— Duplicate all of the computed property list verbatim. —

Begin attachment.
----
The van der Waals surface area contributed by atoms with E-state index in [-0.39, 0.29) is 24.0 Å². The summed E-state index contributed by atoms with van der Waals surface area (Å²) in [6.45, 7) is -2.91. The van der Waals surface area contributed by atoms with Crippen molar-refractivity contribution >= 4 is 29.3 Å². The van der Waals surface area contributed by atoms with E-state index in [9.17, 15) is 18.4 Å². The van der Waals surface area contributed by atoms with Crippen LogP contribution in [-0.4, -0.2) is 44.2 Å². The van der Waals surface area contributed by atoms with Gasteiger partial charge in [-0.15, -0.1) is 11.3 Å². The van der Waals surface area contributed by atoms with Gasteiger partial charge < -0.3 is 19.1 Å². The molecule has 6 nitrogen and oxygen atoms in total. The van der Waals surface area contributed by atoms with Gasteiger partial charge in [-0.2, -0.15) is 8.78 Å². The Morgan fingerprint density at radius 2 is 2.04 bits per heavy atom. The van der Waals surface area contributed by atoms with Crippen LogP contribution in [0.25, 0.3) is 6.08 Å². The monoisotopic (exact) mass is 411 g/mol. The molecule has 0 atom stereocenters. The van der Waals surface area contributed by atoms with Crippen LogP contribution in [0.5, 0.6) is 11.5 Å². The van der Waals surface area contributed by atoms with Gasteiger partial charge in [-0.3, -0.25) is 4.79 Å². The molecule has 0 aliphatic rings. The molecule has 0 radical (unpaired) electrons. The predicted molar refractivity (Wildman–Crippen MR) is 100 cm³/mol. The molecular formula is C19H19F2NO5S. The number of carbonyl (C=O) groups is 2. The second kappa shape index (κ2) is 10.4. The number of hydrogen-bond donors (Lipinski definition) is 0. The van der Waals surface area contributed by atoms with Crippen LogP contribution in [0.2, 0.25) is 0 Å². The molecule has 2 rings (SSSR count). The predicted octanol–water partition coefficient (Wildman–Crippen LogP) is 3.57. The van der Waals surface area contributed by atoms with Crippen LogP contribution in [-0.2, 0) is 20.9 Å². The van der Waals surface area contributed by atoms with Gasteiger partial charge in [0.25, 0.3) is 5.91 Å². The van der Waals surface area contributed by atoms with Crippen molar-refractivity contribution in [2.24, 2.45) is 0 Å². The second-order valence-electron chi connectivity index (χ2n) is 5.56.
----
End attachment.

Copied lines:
The van der Waals surface area contributed by atoms with E-state index in [-0.39, 0.29) is 24.0 Å². The summed E-state index contributed by atoms with van der Waals surface area (Å²) in [6.45, 7) is -2.91. The van der Waals surface area contributed by atoms with Crippen molar-refractivity contribution >= 4 is 29.3 Å². The van der Waals surface area contributed by atoms with E-state index in [9.17, 15) is 18.4 Å². The van der Waals surface area contributed by atoms with Crippen LogP contribution in [-0.4, -0.2) is 44.2 Å². The van der Waals surface area contributed by atoms with Gasteiger partial charge in [-0.15, -0.1) is 11.3 Å². The van der Waals surface area contributed by atoms with Gasteiger partial charge < -0.3 is 19.1 Å². The molecule has 6 nitrogen and oxygen atoms in total. The van der Waals surface area contributed by atoms with Gasteiger partial charge in [-0.2, -0.15) is 8.78 Å². The Morgan fingerprint density at radius 2 is 2.04 bits per heavy atom. The van der Waals surface area contributed by atoms with Crippen LogP contribution in [0.25, 0.3) is 6.08 Å². The monoisotopic (exact) mass is 411 g/mol. The molecule has 0 atom stereocenters. The van der Waals surface area contributed by atoms with Crippen LogP contribution in [0.5, 0.6) is 11.5 Å². The van der Waals surface area contributed by atoms with Gasteiger partial charge in [-0.3, -0.25) is 4.79 Å². The molecule has 0 aliphatic rings. The molecule has 0 radical (unpaired) electrons. The predicted molar refractivity (Wildman–Crippen MR) is 100 cm³/mol. The molecular formula is C19H19F2NO5S. The number of carbonyl (C=O) groups is 2. The second kappa shape index (κ2) is 10.4. The number of hydrogen-bond donors (Lipinski definition) is 0. The van der Waals surface area contributed by atoms with Crippen LogP contribution in [0.2, 0.25) is 0 Å². The molecule has 2 rings (SSSR count). The predicted octanol–water partition coefficient (Wildman–Crippen LogP) is 3.57. The van der Waals surface area contributed by atoms with Crippen LogP contribution in [-0.2, 0) is 20.9 Å². The van der Waals surface area contributed by atoms with Gasteiger partial charge in [0.25, 0.3) is 5.91 Å². The van der Waals surface area contributed by atoms with Crippen molar-refractivity contribution in [2.24, 2.45) is 0 Å². The second-order valence-electron chi connectivity index (χ2n) is 5.56.